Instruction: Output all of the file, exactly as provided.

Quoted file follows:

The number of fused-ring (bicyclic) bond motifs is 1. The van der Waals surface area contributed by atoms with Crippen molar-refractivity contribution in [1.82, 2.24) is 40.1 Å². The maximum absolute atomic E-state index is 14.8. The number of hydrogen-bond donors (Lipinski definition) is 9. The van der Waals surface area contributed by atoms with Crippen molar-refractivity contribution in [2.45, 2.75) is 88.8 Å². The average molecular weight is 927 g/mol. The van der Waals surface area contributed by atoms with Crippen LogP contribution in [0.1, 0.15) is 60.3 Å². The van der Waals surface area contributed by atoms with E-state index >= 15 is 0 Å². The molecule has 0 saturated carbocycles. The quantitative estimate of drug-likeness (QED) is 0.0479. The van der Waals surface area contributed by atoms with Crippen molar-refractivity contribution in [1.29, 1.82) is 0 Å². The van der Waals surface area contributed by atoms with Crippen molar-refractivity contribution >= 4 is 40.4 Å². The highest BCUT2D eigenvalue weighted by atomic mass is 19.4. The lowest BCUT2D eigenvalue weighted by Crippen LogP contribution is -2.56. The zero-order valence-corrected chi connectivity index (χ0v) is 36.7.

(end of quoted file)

The number of fused-ring (bicyclic) bond motifs is 1. The van der Waals surface area contributed by atoms with Crippen molar-refractivity contribution in [1.82, 2.24) is 40.1 Å². The maximum absolute atomic E-state index is 14.8. The number of hydrogen-bond donors (Lipinski definition) is 9. The van der Waals surface area contributed by atoms with Crippen molar-refractivity contribution in [2.45, 2.75) is 88.8 Å². The average molecular weight is 927 g/mol. The van der Waals surface area contributed by atoms with Crippen LogP contribution in [0.1, 0.15) is 60.3 Å². The van der Waals surface area contributed by atoms with E-state index >= 15 is 0 Å². The molecule has 0 saturated carbocycles. The quantitative estimate of drug-likeness (QED) is 0.0479. The van der Waals surface area contributed by atoms with Crippen molar-refractivity contribution in [1.29, 1.82) is 0 Å². The van der Waals surface area contributed by atoms with Crippen molar-refractivity contribution >= 4 is 40.4 Å². The highest BCUT2D eigenvalue weighted by atomic mass is 19.4. The lowest BCUT2D eigenvalue weighted by Crippen LogP contribution is -2.56. The zero-order valence-corrected chi connectivity index (χ0v) is 36.7.